Picasso’s Guernica Revisited: A Lecture by T.J. Clark

Pablo Picasso. Guernica. 1937. Oil on canvas. 137 x 305 in. Collection of Museo Reina Sofia, Madrid.

Commissioned by the Spanish Republican government, Pablo Picasso’s iconic painting from 1937 pictures the bombing of the Basque town of Guernica by Germany in the Spanish Civil War. By traveling Guernica around the world (to venues such as the World’s fair in Paris) Picasso successfully revealed the unknown horrors of this war. The large-scale Cubist painting is known for its anti-war imagery, particularly depicted through the tragedies of war on the innocent civilian. The iconography in this painting is a constant source of interpretation and debate; the mural’s two central figures, the bull and horse, are important characters in Spanish culture and history. When pressed to explain them in Guernica, Picasso said,

“…this bull is a bull and this horse is a horse… If you give a meaning to certain things in my paintings it may be very true, but it is not my idea to give this meaning. What ideas and conclusions you have got I obtained too, but instinctively, unconsciously. I make the painting for the painting. I paint the objects for what they are.”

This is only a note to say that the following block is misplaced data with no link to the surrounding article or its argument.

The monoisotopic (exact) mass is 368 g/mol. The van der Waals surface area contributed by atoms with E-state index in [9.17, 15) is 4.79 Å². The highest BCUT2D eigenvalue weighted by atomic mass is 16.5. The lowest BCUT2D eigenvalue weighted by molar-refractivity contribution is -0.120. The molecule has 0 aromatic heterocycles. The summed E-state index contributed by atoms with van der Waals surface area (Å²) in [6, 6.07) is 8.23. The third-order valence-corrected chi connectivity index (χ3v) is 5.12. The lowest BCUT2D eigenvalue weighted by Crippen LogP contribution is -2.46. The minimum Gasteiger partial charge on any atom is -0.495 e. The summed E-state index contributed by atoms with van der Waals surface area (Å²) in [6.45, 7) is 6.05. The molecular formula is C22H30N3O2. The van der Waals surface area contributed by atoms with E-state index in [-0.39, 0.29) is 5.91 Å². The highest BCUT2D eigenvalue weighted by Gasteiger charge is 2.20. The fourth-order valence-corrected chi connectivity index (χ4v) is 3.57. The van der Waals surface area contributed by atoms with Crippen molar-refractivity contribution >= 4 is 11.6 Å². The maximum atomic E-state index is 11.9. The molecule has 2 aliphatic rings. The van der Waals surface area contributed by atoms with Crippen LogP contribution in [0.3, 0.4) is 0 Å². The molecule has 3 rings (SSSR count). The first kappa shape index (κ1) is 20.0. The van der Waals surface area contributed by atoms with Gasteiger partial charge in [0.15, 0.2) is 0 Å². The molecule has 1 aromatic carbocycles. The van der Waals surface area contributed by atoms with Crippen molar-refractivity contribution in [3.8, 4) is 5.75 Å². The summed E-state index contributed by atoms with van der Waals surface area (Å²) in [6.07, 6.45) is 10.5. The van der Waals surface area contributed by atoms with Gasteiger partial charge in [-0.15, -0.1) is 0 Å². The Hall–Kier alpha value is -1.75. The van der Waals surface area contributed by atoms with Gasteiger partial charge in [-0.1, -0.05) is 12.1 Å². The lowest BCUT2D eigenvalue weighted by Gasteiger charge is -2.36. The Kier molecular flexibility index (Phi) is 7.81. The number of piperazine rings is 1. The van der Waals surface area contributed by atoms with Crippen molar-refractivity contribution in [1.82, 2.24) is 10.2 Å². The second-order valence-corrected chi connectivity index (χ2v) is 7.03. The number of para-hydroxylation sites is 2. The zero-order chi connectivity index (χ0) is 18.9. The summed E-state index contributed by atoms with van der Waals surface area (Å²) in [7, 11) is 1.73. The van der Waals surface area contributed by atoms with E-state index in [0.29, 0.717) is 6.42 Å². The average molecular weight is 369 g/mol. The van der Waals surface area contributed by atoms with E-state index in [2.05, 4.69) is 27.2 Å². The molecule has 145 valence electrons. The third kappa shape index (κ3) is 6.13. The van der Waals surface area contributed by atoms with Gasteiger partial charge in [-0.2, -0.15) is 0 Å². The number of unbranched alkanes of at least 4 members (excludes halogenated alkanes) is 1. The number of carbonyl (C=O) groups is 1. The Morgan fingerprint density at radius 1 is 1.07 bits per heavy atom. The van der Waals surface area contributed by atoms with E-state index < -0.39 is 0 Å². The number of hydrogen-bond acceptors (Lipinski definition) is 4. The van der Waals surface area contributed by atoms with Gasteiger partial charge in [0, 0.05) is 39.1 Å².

Picasso leaves it up to us to interpret.

T.J. Clark is Professor and Chair of Modern Art at the University of California, Berkeley. Clark will present his research and insights on Guernica. I hope you’ll be able to attend this special event on Thursday, April 29 at 7pm in Kane Hall 220. Free admission.

This lecture, part of the Katz Distinguished Lecturers in the Humanities series, is hosted by the UW’s Simpson Center for the Humanities and is funded by donors to the College of Arts & Sciences.

One thought on “Picasso’s Guernica Revisited: A Lecture by T.J. Clark

  1. I recently visited the Centro de Arte Reina Sofía and saw the Guernica once again. I was fascinated by Picasso’s preliminary drawings and Dora Maar’s photos of the progressive stages of the mural. One saw clearly how the fallen horse–the central figure of the work–was derived from the picador’s horse of the bullfight. Professor Clark no doubt explained this in his lecture.

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